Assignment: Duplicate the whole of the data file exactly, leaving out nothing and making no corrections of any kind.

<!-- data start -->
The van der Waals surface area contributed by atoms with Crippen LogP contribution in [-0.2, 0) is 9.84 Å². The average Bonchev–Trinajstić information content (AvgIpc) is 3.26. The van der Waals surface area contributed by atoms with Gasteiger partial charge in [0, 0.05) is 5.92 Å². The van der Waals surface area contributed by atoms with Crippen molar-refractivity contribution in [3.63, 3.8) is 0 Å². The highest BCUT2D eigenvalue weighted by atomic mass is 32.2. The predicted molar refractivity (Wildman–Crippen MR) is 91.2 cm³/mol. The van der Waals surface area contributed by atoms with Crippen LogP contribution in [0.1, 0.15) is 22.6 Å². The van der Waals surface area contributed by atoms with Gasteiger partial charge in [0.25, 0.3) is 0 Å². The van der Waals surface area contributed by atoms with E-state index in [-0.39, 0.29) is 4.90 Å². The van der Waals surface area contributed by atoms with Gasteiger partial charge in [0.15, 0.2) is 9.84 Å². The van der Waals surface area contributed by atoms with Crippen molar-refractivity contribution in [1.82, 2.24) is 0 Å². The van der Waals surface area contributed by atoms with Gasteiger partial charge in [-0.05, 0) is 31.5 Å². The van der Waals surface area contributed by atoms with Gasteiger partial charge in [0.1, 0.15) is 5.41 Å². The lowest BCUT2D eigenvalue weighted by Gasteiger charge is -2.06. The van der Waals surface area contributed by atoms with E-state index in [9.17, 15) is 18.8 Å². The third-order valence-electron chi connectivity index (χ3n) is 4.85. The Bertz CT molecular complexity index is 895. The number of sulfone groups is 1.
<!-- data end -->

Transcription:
The van der Waals surface area contributed by atoms with Crippen LogP contribution in [-0.2, 0) is 9.84 Å². The average Bonchev–Trinajstić information content (AvgIpc) is 3.26. The van der Waals surface area contributed by atoms with Gasteiger partial charge in [0, 0.05) is 5.92 Å². The van der Waals surface area contributed by atoms with Crippen molar-refractivity contribution in [3.63, 3.8) is 0 Å². The highest BCUT2D eigenvalue weighted by atomic mass is 32.2. The predicted molar refractivity (Wildman–Crippen MR) is 91.2 cm³/mol. The van der Waals surface area contributed by atoms with Crippen LogP contribution in [0.1, 0.15) is 22.6 Å². The van der Waals surface area contributed by atoms with Gasteiger partial charge in [0.25, 0.3) is 0 Å². The van der Waals surface area contributed by atoms with E-state index in [-0.39, 0.29) is 4.90 Å². The van der Waals surface area contributed by atoms with Gasteiger partial charge in [0.15, 0.2) is 9.84 Å². The van der Waals surface area contributed by atoms with Crippen molar-refractivity contribution in [1.82, 2.24) is 0 Å². The van der Waals surface area contributed by atoms with Gasteiger partial charge in [-0.05, 0) is 31.5 Å². The van der Waals surface area contributed by atoms with Gasteiger partial charge in [0.1, 0.15) is 5.41 Å². The lowest BCUT2D eigenvalue weighted by Gasteiger charge is -2.06. The van der Waals surface area contributed by atoms with E-state index in [9.17, 15) is 18.8 Å². The third-order valence-electron chi connectivity index (χ3n) is 4.85. The Bertz CT molecular complexity index is 895. The number of sulfone groups is 1.